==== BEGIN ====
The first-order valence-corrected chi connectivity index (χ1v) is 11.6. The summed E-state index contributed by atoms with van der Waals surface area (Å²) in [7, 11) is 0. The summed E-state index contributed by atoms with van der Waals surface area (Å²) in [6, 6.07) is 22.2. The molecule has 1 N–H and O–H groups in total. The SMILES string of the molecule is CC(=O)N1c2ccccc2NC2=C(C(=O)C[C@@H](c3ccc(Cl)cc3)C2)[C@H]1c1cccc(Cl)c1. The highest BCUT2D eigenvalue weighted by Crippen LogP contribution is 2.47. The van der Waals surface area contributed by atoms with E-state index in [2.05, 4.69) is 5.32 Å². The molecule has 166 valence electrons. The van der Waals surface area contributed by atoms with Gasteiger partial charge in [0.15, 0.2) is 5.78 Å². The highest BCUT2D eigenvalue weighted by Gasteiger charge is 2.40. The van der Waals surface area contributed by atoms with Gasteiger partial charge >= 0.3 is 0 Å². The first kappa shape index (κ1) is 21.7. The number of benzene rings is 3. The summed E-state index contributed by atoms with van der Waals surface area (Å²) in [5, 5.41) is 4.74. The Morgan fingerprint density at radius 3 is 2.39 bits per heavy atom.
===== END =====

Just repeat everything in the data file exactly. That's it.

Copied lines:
The first-order valence-corrected chi connectivity index (χ1v) is 11.6. The summed E-state index contributed by atoms with van der Waals surface area (Å²) in [7, 11) is 0. The summed E-state index contributed by atoms with van der Waals surface area (Å²) in [6, 6.07) is 22.2. The molecule has 1 N–H and O–H groups in total. The SMILES string of the molecule is CC(=O)N1c2ccccc2NC2=C(C(=O)C[C@@H](c3ccc(Cl)cc3)C2)[C@H]1c1cccc(Cl)c1. The highest BCUT2D eigenvalue weighted by Crippen LogP contribution is 2.47. The van der Waals surface area contributed by atoms with E-state index in [2.05, 4.69) is 5.32 Å². The molecule has 166 valence electrons. The van der Waals surface area contributed by atoms with Gasteiger partial charge in [0.15, 0.2) is 5.78 Å². The highest BCUT2D eigenvalue weighted by Gasteiger charge is 2.40. The van der Waals surface area contributed by atoms with Gasteiger partial charge >= 0.3 is 0 Å². The first kappa shape index (κ1) is 21.7. The number of benzene rings is 3. The summed E-state index contributed by atoms with van der Waals surface area (Å²) in [5, 5.41) is 4.74. The Morgan fingerprint density at radius 3 is 2.39 bits per heavy atom.